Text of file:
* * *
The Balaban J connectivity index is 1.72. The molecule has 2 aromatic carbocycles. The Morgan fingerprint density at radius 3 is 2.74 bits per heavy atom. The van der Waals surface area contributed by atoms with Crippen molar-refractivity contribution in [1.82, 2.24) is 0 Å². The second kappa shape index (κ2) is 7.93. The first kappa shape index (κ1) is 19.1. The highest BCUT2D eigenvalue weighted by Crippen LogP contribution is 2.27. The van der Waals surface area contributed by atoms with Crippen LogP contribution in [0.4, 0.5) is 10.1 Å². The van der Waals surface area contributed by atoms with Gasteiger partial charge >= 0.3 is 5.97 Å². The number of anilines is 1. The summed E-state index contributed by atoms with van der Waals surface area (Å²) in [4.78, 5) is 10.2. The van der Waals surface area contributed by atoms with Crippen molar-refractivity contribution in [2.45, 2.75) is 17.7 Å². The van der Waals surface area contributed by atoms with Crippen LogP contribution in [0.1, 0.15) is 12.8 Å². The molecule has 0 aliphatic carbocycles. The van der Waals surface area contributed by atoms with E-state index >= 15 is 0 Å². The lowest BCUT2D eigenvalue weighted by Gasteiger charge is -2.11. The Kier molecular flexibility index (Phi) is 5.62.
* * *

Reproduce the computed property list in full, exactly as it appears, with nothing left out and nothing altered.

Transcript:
The Balaban J connectivity index is 1.72. The molecule has 2 aromatic carbocycles. The Morgan fingerprint density at radius 3 is 2.74 bits per heavy atom. The van der Waals surface area contributed by atoms with Crippen molar-refractivity contribution in [1.82, 2.24) is 0 Å². The second kappa shape index (κ2) is 7.93. The first kappa shape index (κ1) is 19.1. The highest BCUT2D eigenvalue weighted by Crippen LogP contribution is 2.27. The van der Waals surface area contributed by atoms with Crippen LogP contribution in [0.4, 0.5) is 10.1 Å². The van der Waals surface area contributed by atoms with Gasteiger partial charge >= 0.3 is 5.97 Å². The number of anilines is 1. The summed E-state index contributed by atoms with van der Waals surface area (Å²) in [4.78, 5) is 10.2. The van der Waals surface area contributed by atoms with Crippen molar-refractivity contribution in [2.45, 2.75) is 17.7 Å². The van der Waals surface area contributed by atoms with Crippen LogP contribution in [0.1, 0.15) is 12.8 Å². The molecule has 0 aliphatic carbocycles. The van der Waals surface area contributed by atoms with E-state index >= 15 is 0 Å². The lowest BCUT2D eigenvalue weighted by Gasteiger charge is -2.11. The Kier molecular flexibility index (Phi) is 5.62.